Tuesday, January 28, 2014

Anna Serafinska – Gadu Gadu (Special Edition) (2012) ***1/2

Anna Serafinska - vocals
Krzysztof Herdzin - piano
Adam Kowalewski - bass
Krzysztof Gradziuk - drums

and others

POMATON 5099944044626



By Adam Baruch

This is the fourth album by Polish Jazz / Pop singer Anna Serafinska. It includes fourteen songs, all of which feature the lyrics by the great Polish poetess and lyricist Agnieszka Osiecka. The music was composed mainly by Seweryn Krajewski (ex-Czerwone Gitary), one of Poland's most remarkable songwriters. The other composers include several leading Polish Jazz figures like Zbigniew Namyslowski, Wlodzimierz Nahorny, Jan Ptaszyn Wroblewski and others. The music was arranged by Krzysztof Herdzin, who also plays piano and other musicians include bassist Adam Kowalewski (who plays some mean fretless bass parts), drummer Krzysztof Gradziuk and many others, as well as a string quartet. The original album was released in 2006 and this special edition, released in 2012, adds two songs newly recorded with Anna's new group called Groove Machine.

The album has a great potential and seemingly all the right ingredients: first-class songs, wonderful lyrics, skilful arrangements and excellent musicianship, and yet although it is pleasant and overall enjoyable, it is also quite forgettable. Stylistically it sort of "sits on the fence" between Pop and Jazz, being both too close to Pop to be considered Jazz and too Jazzy to be a straightforward Pop. Herdzin's arrangements push it consistently towards Latin grooves and mainstream Jazz settings, but the result is all over the place and feels somehow uneasy.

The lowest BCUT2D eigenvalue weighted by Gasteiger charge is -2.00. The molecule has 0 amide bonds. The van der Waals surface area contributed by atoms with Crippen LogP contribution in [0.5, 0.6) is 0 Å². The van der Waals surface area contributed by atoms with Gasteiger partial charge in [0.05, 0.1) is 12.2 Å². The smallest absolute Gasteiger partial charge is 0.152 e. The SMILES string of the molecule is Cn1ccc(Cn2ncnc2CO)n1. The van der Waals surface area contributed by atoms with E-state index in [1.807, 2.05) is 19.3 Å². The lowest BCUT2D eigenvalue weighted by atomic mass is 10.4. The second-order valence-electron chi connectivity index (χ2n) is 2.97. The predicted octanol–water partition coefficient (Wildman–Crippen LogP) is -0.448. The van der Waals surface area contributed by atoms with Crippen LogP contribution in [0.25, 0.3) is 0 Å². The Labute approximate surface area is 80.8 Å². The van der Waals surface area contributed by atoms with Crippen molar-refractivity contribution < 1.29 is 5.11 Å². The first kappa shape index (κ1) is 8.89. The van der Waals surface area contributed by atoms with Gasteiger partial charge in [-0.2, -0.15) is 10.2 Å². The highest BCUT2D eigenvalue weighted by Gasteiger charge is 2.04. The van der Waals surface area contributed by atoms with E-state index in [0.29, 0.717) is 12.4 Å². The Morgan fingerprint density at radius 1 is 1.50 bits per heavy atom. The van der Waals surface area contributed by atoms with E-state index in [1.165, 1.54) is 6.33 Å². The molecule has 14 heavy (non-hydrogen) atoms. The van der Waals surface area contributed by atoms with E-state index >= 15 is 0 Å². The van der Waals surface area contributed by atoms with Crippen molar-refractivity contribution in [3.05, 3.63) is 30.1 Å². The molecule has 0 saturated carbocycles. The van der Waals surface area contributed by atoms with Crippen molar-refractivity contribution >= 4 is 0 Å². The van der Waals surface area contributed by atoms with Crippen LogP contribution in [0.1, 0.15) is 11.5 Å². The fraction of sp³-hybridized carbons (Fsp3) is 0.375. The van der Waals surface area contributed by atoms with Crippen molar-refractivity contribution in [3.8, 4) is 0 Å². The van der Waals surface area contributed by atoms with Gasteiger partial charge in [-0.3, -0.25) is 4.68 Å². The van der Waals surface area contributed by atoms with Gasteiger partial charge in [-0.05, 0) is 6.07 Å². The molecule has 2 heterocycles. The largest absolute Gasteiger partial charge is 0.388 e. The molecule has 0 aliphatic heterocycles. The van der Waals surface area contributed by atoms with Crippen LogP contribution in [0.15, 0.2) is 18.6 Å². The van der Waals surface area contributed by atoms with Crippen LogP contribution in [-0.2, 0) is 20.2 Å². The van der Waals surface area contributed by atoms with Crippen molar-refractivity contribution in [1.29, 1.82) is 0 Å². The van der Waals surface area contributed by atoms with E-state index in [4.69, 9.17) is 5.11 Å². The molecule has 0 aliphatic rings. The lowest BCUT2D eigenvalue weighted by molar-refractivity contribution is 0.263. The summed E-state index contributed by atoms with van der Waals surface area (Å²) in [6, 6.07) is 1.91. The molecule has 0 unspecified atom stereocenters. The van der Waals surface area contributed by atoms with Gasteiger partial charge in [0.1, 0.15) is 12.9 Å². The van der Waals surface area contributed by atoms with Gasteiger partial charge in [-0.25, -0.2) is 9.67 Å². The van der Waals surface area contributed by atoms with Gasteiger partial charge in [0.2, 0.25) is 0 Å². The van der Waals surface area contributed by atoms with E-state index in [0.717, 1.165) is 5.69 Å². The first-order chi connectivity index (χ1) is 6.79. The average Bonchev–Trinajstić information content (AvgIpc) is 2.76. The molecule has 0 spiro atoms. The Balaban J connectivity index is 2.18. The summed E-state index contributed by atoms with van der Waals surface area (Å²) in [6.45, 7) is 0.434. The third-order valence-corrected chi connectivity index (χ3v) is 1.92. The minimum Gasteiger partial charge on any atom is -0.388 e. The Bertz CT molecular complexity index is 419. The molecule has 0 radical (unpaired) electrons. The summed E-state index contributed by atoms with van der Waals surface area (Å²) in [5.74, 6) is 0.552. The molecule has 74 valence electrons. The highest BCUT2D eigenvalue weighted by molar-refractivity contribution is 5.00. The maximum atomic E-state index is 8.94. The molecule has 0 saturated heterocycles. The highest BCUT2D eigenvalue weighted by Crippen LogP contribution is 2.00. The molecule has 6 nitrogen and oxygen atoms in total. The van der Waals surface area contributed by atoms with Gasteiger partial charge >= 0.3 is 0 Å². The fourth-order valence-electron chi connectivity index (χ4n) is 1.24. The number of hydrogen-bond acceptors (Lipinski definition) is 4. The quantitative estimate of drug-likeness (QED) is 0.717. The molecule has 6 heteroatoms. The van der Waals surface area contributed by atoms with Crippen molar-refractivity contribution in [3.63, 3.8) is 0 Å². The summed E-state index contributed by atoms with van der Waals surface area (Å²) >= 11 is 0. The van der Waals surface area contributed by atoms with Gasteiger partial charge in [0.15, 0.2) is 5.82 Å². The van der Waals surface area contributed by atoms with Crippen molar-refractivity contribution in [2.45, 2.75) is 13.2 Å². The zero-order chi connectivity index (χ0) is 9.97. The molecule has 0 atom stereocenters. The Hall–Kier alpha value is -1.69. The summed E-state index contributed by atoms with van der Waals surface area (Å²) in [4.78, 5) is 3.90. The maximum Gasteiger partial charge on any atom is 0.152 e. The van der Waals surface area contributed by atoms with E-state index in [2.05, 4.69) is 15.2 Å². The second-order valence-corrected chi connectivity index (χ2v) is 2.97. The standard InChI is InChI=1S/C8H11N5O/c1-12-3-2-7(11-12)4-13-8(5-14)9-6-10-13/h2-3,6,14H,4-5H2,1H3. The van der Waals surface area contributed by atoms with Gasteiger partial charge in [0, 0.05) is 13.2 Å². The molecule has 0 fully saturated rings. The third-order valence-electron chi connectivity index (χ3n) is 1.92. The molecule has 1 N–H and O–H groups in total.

I understand that Serafinska has quite a following in Poland, but this is the second album of hers that I listened to and she leaves me stone cold. Fortunately she sticks to Polish lyrics on this album, avoiding the problems of struggling with a foreign language, but her vocals simply don't do it for me, which of course is completely my fault. In my ears her vocal range is somewhat limited and the emotional expressiveness just doesn't cut it for me (again), although she does have a good feel for groove, which explains what she does with her new band.

Of course there are some superb moments here and the album is a nice listening experience, which can be enjoyed by many listeners across the genre borders. I sort of hoped it would be more than that.

Monday, January 27, 2014

Wlodek Pawlik has won the Best Large Jazz Ensemble Grammy!!!



Wlodek Pawlik has won the Best Large Jazz Ensemble Grammy at the ceremony in Los Angeles for the album 'Night in Calisia' by his trio, trumpeter Randy Brecker and Kalisz Philharmonic. The award is the first ever for a Polish jazz musician at the United State's top music ceremony, now in its 56th year. Pawlik thanked all those "who contributed to the success of this album in America, including my wife, who is the producer. "I would like to add that the entire production of this album was created in Poland. This is a Polish product," he added. Wlodek Pawlik is one of Poland’s top jazz pianists and composers and has written scores for movies including Peter Greenway’s ‘Nightwatching’ and several features by leading Polish directors. (source: http://www.thenews.pl/)